Victor Nakmontanakum

Year: 2018-19

Victor Pakawis Nakmontanakum

School: Ruamrudee international School

Grade: 11

City: Bangkok

Scientists have long thought about the possibilities of life on other celestial structures aside from Earth. Through space travel, we have been able to unveil a number of possible other locations in the solar system that have the potential for fostering life. Some of these essential characteristics for life include the presence of water, carbon, and a stable atmosphere. Of all the objects in the solar system, Europa has the highest potential to contain life and therefore should be our next target for further exploration.

Abiogenesis - the study of how life arises from non-living matter - is still a rapidly developing scientific field. According to the classic 1952 Miller-Urey experiment, inorganic compounds were utilized to create amino acids that could later be combined to form foundation of DNA, which are the basic building blocks of life. Carbon and water are the vital components for allowing for these chemical reactions to occur. For carbon, it is a stable element that easily forms up to four bonds with surrounding atoms which makes it suitable for creating the kinds of complex structures needed for life. As for water, it is the universal solvent and is a useful substance for transferring chemical compounds between cells.

Both water and carbon can be found on Europa, making it an ideal candidate for further study. In fact, water happens to in a liquid form in Europa underneath the surface. Even though Europa is only one-fourth the diameter of Earth, it potentially still contains twice as much water as all of Earth’s oceans combined. Furthermore, there also may be a great deal of carbon in Europa which is derived from the comets that have crashed into its surface. This provides an abundant supply of carbon that may have also contributed to the creation of life there. From the combination of availability of water and carbon on Europa, we can safely assume that the environment existing there can potentially sustain life and should therefore be explored.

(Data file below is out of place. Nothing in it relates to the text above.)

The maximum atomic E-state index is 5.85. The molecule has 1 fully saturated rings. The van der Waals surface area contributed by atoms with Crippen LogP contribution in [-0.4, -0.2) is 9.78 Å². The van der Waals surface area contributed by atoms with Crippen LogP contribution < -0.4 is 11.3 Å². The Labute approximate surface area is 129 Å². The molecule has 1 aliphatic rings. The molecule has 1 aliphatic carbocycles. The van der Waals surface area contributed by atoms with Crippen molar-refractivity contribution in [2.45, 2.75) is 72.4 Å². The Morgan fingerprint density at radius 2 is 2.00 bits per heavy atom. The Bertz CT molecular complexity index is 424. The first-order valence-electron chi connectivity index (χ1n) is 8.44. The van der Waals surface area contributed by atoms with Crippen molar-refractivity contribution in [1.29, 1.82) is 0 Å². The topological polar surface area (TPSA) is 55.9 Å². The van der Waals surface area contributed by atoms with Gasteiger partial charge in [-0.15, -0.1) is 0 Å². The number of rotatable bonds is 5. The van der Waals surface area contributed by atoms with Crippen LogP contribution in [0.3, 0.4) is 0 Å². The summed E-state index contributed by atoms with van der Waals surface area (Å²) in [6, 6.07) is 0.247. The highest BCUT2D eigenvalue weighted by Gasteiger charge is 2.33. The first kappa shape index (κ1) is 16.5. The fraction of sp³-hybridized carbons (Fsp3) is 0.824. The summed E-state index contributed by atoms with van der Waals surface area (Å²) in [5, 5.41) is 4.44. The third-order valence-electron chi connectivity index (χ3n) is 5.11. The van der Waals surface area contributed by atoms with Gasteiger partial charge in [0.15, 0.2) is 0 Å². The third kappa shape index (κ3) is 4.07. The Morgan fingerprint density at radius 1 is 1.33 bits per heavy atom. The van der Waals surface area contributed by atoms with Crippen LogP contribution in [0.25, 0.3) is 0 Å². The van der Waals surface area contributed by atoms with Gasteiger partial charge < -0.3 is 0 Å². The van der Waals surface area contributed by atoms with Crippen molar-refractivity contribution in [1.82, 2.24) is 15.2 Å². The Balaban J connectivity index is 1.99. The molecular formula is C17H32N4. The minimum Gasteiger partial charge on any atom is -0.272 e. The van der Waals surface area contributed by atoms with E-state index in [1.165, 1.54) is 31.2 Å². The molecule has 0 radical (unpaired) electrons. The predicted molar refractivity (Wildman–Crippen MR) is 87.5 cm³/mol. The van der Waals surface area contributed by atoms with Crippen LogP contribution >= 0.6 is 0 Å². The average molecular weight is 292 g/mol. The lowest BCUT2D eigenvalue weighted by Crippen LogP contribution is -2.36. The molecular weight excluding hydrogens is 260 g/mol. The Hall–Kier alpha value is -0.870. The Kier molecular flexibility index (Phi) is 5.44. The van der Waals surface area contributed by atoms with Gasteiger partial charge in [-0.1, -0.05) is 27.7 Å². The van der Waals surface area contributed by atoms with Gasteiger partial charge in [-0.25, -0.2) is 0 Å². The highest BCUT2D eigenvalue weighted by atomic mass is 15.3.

Another compelling factor to explore Europa is to study its atmosphere and the mysterious compounds which have observed on its surface. At the moment, with minimal exploration of Europa, we already know that its atmosphere contains oxygen which also could contribute to the formation of life there. In addition, we have also found evidence of water geysers shooting vapor into the atmosphere as well. Furthermore, the mysterious compounds on Europa’s fractures are likely to contain salts and sulfur compounds that have mixed with the ice water and have been possibly modified by radiation. Taken together, all of these factors potentially increase the likelihood of life having developed there.

Because of how strong the case is that life potentially exists on Europa, we should further study it and investigate its surface and underwater ocean. Since we have empirical evidence on the possibility of water, carbon, and oxygen there, it is safe to assume that Europa, compared to all other places in the solar system, has the highest potential to contain life.

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